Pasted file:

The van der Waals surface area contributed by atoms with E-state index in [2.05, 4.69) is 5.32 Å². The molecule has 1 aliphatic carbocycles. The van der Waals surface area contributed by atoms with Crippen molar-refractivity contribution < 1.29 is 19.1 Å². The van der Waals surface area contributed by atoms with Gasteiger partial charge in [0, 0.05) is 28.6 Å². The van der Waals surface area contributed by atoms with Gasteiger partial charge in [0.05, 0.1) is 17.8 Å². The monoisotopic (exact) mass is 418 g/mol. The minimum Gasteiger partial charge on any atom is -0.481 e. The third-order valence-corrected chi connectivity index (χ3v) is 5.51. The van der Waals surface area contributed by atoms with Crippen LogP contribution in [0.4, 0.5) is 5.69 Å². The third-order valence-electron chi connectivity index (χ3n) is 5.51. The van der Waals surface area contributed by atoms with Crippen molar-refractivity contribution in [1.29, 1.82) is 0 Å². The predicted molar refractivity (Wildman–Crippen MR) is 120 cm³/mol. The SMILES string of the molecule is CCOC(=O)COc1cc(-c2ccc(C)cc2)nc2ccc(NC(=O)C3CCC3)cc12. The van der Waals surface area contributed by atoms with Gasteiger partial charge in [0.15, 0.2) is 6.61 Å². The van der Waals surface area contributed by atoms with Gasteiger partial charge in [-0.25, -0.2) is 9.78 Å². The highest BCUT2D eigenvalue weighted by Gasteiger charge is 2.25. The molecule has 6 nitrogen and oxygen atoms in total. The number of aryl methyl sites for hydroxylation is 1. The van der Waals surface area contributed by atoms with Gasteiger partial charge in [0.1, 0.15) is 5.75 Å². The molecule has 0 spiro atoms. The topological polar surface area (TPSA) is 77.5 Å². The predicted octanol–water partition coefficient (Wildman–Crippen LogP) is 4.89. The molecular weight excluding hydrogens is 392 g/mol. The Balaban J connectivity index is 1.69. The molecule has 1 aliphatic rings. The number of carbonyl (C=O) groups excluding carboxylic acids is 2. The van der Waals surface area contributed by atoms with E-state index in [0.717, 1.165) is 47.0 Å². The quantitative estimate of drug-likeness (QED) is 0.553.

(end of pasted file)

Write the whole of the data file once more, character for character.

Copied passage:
The van der Waals surface area contributed by atoms with E-state index in [2.05, 4.69) is 5.32 Å². The molecule has 1 aliphatic carbocycles. The van der Waals surface area contributed by atoms with Crippen molar-refractivity contribution < 1.29 is 19.1 Å². The van der Waals surface area contributed by atoms with Gasteiger partial charge in [0, 0.05) is 28.6 Å². The van der Waals surface area contributed by atoms with Gasteiger partial charge in [0.05, 0.1) is 17.8 Å². The monoisotopic (exact) mass is 418 g/mol. The minimum Gasteiger partial charge on any atom is -0.481 e. The third-order valence-corrected chi connectivity index (χ3v) is 5.51. The van der Waals surface area contributed by atoms with Crippen LogP contribution in [0.4, 0.5) is 5.69 Å². The third-order valence-electron chi connectivity index (χ3n) is 5.51. The van der Waals surface area contributed by atoms with Crippen molar-refractivity contribution in [1.29, 1.82) is 0 Å². The predicted molar refractivity (Wildman–Crippen MR) is 120 cm³/mol. The SMILES string of the molecule is CCOC(=O)COc1cc(-c2ccc(C)cc2)nc2ccc(NC(=O)C3CCC3)cc12. The van der Waals surface area contributed by atoms with Gasteiger partial charge in [0.15, 0.2) is 6.61 Å². The van der Waals surface area contributed by atoms with Gasteiger partial charge in [-0.25, -0.2) is 9.78 Å². The highest BCUT2D eigenvalue weighted by Gasteiger charge is 2.25. The molecule has 6 nitrogen and oxygen atoms in total. The number of aryl methyl sites for hydroxylation is 1. The van der Waals surface area contributed by atoms with Gasteiger partial charge in [0.1, 0.15) is 5.75 Å². The molecule has 0 spiro atoms. The topological polar surface area (TPSA) is 77.5 Å². The predicted octanol–water partition coefficient (Wildman–Crippen LogP) is 4.89. The molecular weight excluding hydrogens is 392 g/mol. The Balaban J connectivity index is 1.69. The molecule has 1 aliphatic rings. The number of carbonyl (C=O) groups excluding carboxylic acids is 2. The van der Waals surface area contributed by atoms with E-state index in [0.717, 1.165) is 47.0 Å². The quantitative estimate of drug-likeness (QED) is 0.553.